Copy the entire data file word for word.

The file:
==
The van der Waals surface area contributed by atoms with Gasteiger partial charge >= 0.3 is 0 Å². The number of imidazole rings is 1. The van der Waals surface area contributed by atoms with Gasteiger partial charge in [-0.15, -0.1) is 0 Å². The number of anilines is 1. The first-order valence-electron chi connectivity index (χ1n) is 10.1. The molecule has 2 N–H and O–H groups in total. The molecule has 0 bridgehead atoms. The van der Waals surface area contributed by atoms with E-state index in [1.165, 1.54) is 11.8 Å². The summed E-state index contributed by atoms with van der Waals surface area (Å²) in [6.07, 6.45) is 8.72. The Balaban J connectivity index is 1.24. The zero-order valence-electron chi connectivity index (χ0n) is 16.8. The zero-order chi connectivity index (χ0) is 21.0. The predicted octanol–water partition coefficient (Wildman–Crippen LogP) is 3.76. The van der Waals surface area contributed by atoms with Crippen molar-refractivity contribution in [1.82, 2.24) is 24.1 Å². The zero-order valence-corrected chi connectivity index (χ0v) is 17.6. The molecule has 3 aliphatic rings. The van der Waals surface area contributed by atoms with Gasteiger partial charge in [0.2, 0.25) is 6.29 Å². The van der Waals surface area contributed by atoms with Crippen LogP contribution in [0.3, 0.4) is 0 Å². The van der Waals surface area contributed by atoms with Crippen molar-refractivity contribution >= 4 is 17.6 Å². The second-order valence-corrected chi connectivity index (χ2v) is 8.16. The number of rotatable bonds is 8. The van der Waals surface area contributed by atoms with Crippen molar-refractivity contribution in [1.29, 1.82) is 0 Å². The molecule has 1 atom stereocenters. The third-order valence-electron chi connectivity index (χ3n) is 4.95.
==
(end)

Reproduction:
The van der Waals surface area contributed by atoms with Gasteiger partial charge >= 0.3 is 0 Å². The number of imidazole rings is 1. The van der Waals surface area contributed by atoms with Gasteiger partial charge in [-0.15, -0.1) is 0 Å². The number of anilines is 1. The first-order valence-electron chi connectivity index (χ1n) is 10.1. The molecule has 2 N–H and O–H groups in total. The molecule has 0 bridgehead atoms. The van der Waals surface area contributed by atoms with E-state index in [1.165, 1.54) is 11.8 Å². The summed E-state index contributed by atoms with van der Waals surface area (Å²) in [6.07, 6.45) is 8.72. The Balaban J connectivity index is 1.24. The zero-order valence-electron chi connectivity index (χ0n) is 16.8. The zero-order chi connectivity index (χ0) is 21.0. The predicted octanol–water partition coefficient (Wildman–Crippen LogP) is 3.76. The van der Waals surface area contributed by atoms with Crippen molar-refractivity contribution in [1.82, 2.24) is 24.1 Å². The zero-order valence-corrected chi connectivity index (χ0v) is 17.6. The molecule has 3 aliphatic rings. The van der Waals surface area contributed by atoms with Gasteiger partial charge in [0.2, 0.25) is 6.29 Å². The van der Waals surface area contributed by atoms with Crippen LogP contribution in [0.3, 0.4) is 0 Å². The van der Waals surface area contributed by atoms with Crippen molar-refractivity contribution >= 4 is 17.6 Å². The second-order valence-corrected chi connectivity index (χ2v) is 8.16. The number of rotatable bonds is 8. The van der Waals surface area contributed by atoms with Crippen molar-refractivity contribution in [1.29, 1.82) is 0 Å². The molecule has 1 atom stereocenters. The third-order valence-electron chi connectivity index (χ3n) is 4.95.